Opening a new credit card account could make sense if you're hoping to take advantage of new credit card offers or your old rewards card simply doesn't cut it anymore. There are a few things to keep in mind when opening new credit cards and closing down old accounts.
Compare credit card offers
If you're interested in getting a new credit card, make sure you understand the different types of credit cards — from balance transfer to low interest and beyond — to help you narrow down the options. Credible can help you easily compare cards to maximize the rewards you receive every time you swipe your credit card.
For instance, consider:
- Whether there's a signup bonus or bonus points
- Any extra rates and fees required with top cards
- What you plan to use the card for (i.e. travel purchases, everyday purchases, balance transfer, etc.)
- Whether you're interested in earning credit card rewards rates
- What kind of rewards are most useful to you (i.e. travel rewards or cash rewards with a travel credit card, business credit cards or more)
- Whether you're willing to pay an annual fee.
Don't forget to research credit card lenders, too.
Next, think about which type of card you're most likely to qualify for based on your credit history.
Some cards, for instance, may require excellent credit for approval while others cater to people with average credit. Reviewing your credit reports and average credit scores can give you an idea of where you stand.
It's possible to be approved for a card almost instantly if you meet the card issuer's credit (i.e. have an excellent credit score and history) and income requirements. You'd then just need to wait a week or two for your card to be mailed to you. If you're not approved right away, the credit card company will send you a written notice explaining why.
Once you know what card types you're interested in, you can insert your credit score into the tool below to help compare different cards and get a recommendation from Credible on which is right for you.
As you prepare to open a new credit card, ensure the timing is right.
"It's better to open a new credit card when you have your finances in order, don't have a lot of debt and want to take advantage of perks in places where you do business," said John Cabell, director of wealth and lending intelligence at J.D. Power.
Finally, consider the typical recommended credit score and how this could impact it. New inquiries for credit makes up 10 percent of your FICO scores. According to myFICO, each new inquiry typically reduces a person's average credit score by five points or less. But those few points could quickly add up if you're opening multiple new credit card accounts at once.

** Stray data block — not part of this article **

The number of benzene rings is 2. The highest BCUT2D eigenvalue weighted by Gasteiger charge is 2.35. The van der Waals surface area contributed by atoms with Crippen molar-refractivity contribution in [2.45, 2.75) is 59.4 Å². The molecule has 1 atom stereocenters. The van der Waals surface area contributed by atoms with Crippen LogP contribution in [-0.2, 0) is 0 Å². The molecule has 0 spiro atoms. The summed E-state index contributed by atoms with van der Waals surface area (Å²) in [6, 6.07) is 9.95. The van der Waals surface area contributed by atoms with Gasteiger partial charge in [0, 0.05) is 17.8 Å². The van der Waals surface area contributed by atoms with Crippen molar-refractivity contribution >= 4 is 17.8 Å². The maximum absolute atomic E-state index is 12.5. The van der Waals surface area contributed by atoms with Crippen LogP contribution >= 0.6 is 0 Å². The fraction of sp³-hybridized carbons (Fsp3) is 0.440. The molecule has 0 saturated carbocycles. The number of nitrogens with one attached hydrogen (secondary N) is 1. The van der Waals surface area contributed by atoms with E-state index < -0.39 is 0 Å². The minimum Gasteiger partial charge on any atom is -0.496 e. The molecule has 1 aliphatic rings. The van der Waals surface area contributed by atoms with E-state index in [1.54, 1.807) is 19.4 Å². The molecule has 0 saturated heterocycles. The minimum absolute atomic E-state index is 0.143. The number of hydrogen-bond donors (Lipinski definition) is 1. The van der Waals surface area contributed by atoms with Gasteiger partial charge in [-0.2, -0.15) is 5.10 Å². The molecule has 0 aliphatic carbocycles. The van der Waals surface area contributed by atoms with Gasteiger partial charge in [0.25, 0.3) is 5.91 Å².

How to apply for a new credit card
If you've decided on a card, the next step is applying. The fastest way to do so may be completing an application online through the card issuer's website.
To do that, you'll generally need to provide the following information:
- Full name
- Mailing address
- Email address
- Phone number
- Social security number
- Employment status
- Rent or mortgage payment
- Annual income
What happens if you close a credit card?
The process for shutting down credit card accounts is as simple as making a phone call to the credit card company. After giving them your account information, you can request that the account be closed. Once it's closed you can destroy the card. You'd also want to remove the card details from any places you may have stored it as a payment method online.
That explains the how of closing old accounts, but the bigger question to consider is this: Is it bad to close a credit card?
"Keeping an old card open can be useful to your credit history if the account is in good standing and you don't have too many credit cards," said Cabell.
Fifteen percent of your score is based on the length of your credit history while 30 percent is based on credit utilization. Closing older accounts could shorten your credit history, which may negatively impact your score. And closing accounts with a balance due could increase your credit utilization, potentially hurting your score even further.
On the other hand, closing an account could make sense if:
- Its annual fee outweighs the value of rewards you're earning
- Your spending habits and the rewards program no longer match up
- You're hoping to find another card with a better APR, fees and perks
- You don't use the card often or at all
"If you do plan to close out an account, it's best to make sure you've paid off the balance and any associated fees," said Cabell.